Piracy is an act of robbery or criminal violence by ship or boat-borne attackers upon another ship or a coastal area, typically with the goal of stealing cargo and other valuable items or properties.
Oysters have been long regarded as a unique and sought-after food, from the time of Cleopatra, the oyster stalls of post WWII New York City, and even along to current dollar oyster nights at bars and restaurants all over the country. When items are coveted, they are often gathered and hoarded, and people will do whatever they can to get their hands on some.
In the early 1800s, there were booming oyster fisheries on both sides of the coast and were most dominant on the Chesapeake Bay in Maryland and the San Francisco Bay area. In Maryland, harvesting on the Chesapeake was a challenge, as common practice was to rake, dredge, or tong for oysters while balancing on rickety boats during high tide. The lucrative work was worth the effort, as oysters became a status food with the steady income most had post-Civil War. Hundreds of oyster vessels occupied both the Maryland and Virginia areas of the bay, creating stiff competition between watermen, especially between those who tonged and those who dredged. The harvesters who used tongs would go out in shallower waters, carefully culling and packing the best of the bounty. The dredgers were a bit more resourceful, going out in larger boats at deeper depths, dragging over the beds. Animosity rose as the dredgers could make four times as much as the tongers, and the dredgers often destroyed beds in the process of harvesting such a large amount. Some clashes even ended in gunfire. The dichotomy of industry called for protection in the form of the Oyster Navy in 1868, which was met with extreme reactions from attempted murder of the fleet’s captain and actions to sink the policing boats.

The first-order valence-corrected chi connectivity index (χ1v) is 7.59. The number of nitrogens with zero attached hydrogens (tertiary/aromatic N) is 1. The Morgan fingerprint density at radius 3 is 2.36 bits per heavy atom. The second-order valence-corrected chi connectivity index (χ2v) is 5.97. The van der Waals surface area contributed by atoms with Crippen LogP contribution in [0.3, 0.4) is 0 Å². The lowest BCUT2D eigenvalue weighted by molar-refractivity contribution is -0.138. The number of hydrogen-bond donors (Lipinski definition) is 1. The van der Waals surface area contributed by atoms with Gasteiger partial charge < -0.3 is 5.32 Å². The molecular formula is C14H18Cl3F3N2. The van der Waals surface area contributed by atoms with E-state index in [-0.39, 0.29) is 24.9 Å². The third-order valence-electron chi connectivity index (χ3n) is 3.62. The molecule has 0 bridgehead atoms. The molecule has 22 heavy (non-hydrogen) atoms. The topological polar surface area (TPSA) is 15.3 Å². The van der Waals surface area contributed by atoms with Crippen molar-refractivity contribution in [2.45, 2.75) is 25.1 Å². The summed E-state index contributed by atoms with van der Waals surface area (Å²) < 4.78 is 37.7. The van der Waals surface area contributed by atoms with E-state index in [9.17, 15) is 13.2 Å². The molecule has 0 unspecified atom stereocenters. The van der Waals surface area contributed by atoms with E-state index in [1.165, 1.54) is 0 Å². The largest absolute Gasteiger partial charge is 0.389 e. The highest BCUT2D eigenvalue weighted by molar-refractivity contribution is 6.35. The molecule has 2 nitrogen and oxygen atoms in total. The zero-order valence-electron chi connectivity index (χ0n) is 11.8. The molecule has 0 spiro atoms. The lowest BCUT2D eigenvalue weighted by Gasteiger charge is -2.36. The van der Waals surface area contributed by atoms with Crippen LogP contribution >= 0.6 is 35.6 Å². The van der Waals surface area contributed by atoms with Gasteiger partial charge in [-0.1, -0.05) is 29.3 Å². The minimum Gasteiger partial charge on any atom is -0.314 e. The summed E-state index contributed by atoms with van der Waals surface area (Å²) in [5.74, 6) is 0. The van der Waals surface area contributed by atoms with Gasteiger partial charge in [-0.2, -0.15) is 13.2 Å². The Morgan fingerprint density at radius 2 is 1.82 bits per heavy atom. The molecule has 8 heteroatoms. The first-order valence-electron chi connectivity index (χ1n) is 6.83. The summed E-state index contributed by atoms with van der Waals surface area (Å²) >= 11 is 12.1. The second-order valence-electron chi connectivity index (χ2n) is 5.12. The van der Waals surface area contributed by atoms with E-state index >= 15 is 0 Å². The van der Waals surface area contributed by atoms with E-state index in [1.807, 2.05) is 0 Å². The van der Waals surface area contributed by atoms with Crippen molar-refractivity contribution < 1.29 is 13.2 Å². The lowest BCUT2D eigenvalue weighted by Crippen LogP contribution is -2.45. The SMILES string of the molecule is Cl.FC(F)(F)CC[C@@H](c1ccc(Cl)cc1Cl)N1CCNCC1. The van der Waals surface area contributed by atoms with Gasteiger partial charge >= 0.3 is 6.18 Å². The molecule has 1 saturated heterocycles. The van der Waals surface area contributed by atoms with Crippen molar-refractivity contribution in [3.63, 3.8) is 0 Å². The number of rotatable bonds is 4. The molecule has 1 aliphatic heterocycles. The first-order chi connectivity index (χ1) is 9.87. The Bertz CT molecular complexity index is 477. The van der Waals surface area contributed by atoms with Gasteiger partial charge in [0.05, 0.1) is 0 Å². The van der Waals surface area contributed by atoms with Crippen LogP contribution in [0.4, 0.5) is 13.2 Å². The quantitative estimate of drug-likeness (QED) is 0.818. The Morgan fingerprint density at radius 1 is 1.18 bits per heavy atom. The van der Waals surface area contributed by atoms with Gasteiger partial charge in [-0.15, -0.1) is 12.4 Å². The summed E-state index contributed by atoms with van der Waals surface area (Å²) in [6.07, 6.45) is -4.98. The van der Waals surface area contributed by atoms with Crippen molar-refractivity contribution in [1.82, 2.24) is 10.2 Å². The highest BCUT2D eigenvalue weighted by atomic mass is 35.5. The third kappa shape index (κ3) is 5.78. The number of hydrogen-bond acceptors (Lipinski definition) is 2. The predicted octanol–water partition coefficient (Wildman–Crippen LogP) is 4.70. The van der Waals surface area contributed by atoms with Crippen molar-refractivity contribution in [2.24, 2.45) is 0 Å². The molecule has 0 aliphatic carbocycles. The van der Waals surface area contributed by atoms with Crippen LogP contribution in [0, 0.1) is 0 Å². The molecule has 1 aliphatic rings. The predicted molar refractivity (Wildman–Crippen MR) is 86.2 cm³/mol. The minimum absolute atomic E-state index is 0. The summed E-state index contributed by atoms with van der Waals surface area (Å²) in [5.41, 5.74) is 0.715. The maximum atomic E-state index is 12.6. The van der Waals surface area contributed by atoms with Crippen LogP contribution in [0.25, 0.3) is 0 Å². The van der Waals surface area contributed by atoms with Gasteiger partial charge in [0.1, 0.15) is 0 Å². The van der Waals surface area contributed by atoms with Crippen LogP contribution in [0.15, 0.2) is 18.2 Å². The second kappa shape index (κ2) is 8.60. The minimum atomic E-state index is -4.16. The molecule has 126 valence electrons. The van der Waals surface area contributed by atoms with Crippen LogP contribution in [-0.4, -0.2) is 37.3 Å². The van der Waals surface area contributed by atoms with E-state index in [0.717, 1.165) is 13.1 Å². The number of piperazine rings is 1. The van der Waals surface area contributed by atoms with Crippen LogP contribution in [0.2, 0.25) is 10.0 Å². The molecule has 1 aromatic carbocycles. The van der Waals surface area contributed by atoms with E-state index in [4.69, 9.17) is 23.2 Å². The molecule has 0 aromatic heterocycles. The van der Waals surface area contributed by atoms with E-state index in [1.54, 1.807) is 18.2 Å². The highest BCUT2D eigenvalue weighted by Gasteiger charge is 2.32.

Fast forward few years to 1890s and travel to the opposite coast, where the San Francisco scene was booming. Fleets of boats monitored their beds by day, but under the cloak of night, a band of scallywags greedily raided their supply. On a good haul, the scavengers could bring in about $200 worth of oysters for three or four days’ worth of work, calculating to about $25 a day for the two men harvesting and culling on the boat, but that was the easy part. The hard part was keeping themselves hidden from the patrolling entities and the men who owned the beds. Jack London (who wrote Call of the Wild) was among these poachers and even wrote stories about their efforts in a group of short stories called Tales of the Fish Patrol with a section dedicated to taking down the offenders called A Raid on the Oyster Pirates.
While aquaculture has grown and become more regulated, there are still a few acts of wanton thievery in our midst. In 2016 poachers were caught and charged with felony level theft in Maryland. Around that same time, beds in Wellfleet were ransacked at night, depleting their stocks for their current and future sales. While they aren't pirates, these thieves are still a mark of greed amidst a continuously booming industry, even with the advances in licensing and regulatory patrolling.